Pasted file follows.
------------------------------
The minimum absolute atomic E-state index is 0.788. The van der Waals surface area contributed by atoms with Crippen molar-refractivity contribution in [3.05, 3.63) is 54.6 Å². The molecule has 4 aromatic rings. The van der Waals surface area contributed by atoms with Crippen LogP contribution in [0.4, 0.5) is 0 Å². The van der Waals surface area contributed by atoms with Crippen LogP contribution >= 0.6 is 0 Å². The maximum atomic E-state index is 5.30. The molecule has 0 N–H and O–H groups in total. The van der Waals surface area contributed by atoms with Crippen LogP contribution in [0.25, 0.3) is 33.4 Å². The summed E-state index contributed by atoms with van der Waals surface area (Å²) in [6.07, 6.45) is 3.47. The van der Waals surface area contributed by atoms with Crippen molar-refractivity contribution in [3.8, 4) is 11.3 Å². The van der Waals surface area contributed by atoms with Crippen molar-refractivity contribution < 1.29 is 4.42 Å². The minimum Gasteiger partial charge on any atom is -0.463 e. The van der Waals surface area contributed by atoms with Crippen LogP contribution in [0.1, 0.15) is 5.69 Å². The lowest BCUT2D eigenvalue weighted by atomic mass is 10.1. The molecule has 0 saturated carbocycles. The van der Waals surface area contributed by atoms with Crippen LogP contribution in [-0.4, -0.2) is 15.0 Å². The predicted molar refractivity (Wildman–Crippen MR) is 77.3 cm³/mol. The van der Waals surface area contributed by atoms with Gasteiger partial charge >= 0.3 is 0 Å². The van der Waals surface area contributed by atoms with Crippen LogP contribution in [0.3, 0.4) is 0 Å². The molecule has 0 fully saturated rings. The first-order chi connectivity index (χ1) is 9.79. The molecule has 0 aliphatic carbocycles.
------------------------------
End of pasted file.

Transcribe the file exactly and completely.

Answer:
The minimum absolute atomic E-state index is 0.788. The van der Waals surface area contributed by atoms with Crippen molar-refractivity contribution in [3.05, 3.63) is 54.6 Å². The molecule has 4 aromatic rings. The van der Waals surface area contributed by atoms with Crippen LogP contribution in [0.4, 0.5) is 0 Å². The van der Waals surface area contributed by atoms with Crippen LogP contribution >= 0.6 is 0 Å². The maximum atomic E-state index is 5.30. The molecule has 0 N–H and O–H groups in total. The van der Waals surface area contributed by atoms with Crippen LogP contribution in [0.25, 0.3) is 33.4 Å². The summed E-state index contributed by atoms with van der Waals surface area (Å²) in [6.07, 6.45) is 3.47. The van der Waals surface area contributed by atoms with Crippen molar-refractivity contribution in [3.8, 4) is 11.3 Å². The van der Waals surface area contributed by atoms with Crippen molar-refractivity contribution < 1.29 is 4.42 Å². The minimum Gasteiger partial charge on any atom is -0.463 e. The van der Waals surface area contributed by atoms with Crippen LogP contribution in [0.1, 0.15) is 5.69 Å². The lowest BCUT2D eigenvalue weighted by atomic mass is 10.1. The molecule has 0 saturated carbocycles. The van der Waals surface area contributed by atoms with Crippen LogP contribution in [-0.4, -0.2) is 15.0 Å². The predicted molar refractivity (Wildman–Crippen MR) is 77.3 cm³/mol. The van der Waals surface area contributed by atoms with Gasteiger partial charge >= 0.3 is 0 Å². The van der Waals surface area contributed by atoms with Crippen LogP contribution in [0.3, 0.4) is 0 Å². The molecule has 0 fully saturated rings. The first-order chi connectivity index (χ1) is 9.79. The molecule has 0 aliphatic carbocycles.